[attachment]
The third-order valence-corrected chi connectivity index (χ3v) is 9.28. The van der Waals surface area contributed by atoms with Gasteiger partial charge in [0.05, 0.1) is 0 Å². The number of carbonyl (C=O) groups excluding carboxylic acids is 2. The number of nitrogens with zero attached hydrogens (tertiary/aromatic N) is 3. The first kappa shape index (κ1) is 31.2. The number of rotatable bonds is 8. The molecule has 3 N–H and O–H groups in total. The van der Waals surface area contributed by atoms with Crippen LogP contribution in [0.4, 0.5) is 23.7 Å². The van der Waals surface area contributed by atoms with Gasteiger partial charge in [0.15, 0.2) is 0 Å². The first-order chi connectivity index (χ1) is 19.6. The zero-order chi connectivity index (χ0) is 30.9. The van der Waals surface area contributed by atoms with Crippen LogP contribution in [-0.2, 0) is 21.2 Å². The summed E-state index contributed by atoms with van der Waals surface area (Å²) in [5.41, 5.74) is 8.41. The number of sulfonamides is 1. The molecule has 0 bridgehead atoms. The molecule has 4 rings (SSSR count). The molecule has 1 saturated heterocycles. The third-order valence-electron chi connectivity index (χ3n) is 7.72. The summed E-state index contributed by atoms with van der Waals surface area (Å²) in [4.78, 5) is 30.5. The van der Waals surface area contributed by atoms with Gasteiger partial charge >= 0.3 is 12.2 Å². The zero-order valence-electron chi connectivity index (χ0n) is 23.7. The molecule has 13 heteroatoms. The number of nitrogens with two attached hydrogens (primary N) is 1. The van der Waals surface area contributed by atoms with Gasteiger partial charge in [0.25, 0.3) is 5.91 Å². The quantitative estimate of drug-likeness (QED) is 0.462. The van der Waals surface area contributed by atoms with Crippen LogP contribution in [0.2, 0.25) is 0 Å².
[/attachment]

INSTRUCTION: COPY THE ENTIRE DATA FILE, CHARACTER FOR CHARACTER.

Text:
The third-order valence-corrected chi connectivity index (χ3v) is 9.28. The van der Waals surface area contributed by atoms with Gasteiger partial charge in [0.05, 0.1) is 0 Å². The number of carbonyl (C=O) groups excluding carboxylic acids is 2. The number of nitrogens with zero attached hydrogens (tertiary/aromatic N) is 3. The first kappa shape index (κ1) is 31.2. The number of rotatable bonds is 8. The molecule has 3 N–H and O–H groups in total. The van der Waals surface area contributed by atoms with Crippen LogP contribution in [0.4, 0.5) is 23.7 Å². The van der Waals surface area contributed by atoms with Gasteiger partial charge in [0.15, 0.2) is 0 Å². The first-order chi connectivity index (χ1) is 19.6. The zero-order chi connectivity index (χ0) is 30.9. The van der Waals surface area contributed by atoms with Crippen LogP contribution in [-0.2, 0) is 21.2 Å². The summed E-state index contributed by atoms with van der Waals surface area (Å²) in [5.41, 5.74) is 8.41. The number of sulfonamides is 1. The molecule has 0 bridgehead atoms. The molecule has 4 rings (SSSR count). The molecule has 1 saturated heterocycles. The third-order valence-electron chi connectivity index (χ3n) is 7.72. The summed E-state index contributed by atoms with van der Waals surface area (Å²) in [4.78, 5) is 30.5. The van der Waals surface area contributed by atoms with Gasteiger partial charge >= 0.3 is 12.2 Å². The zero-order valence-electron chi connectivity index (χ0n) is 23.7. The molecule has 13 heteroatoms. The number of nitrogens with two attached hydrogens (primary N) is 1. The van der Waals surface area contributed by atoms with Gasteiger partial charge in [0.25, 0.3) is 5.91 Å². The quantitative estimate of drug-likeness (QED) is 0.462. The van der Waals surface area contributed by atoms with Crippen LogP contribution in [0.2, 0.25) is 0 Å².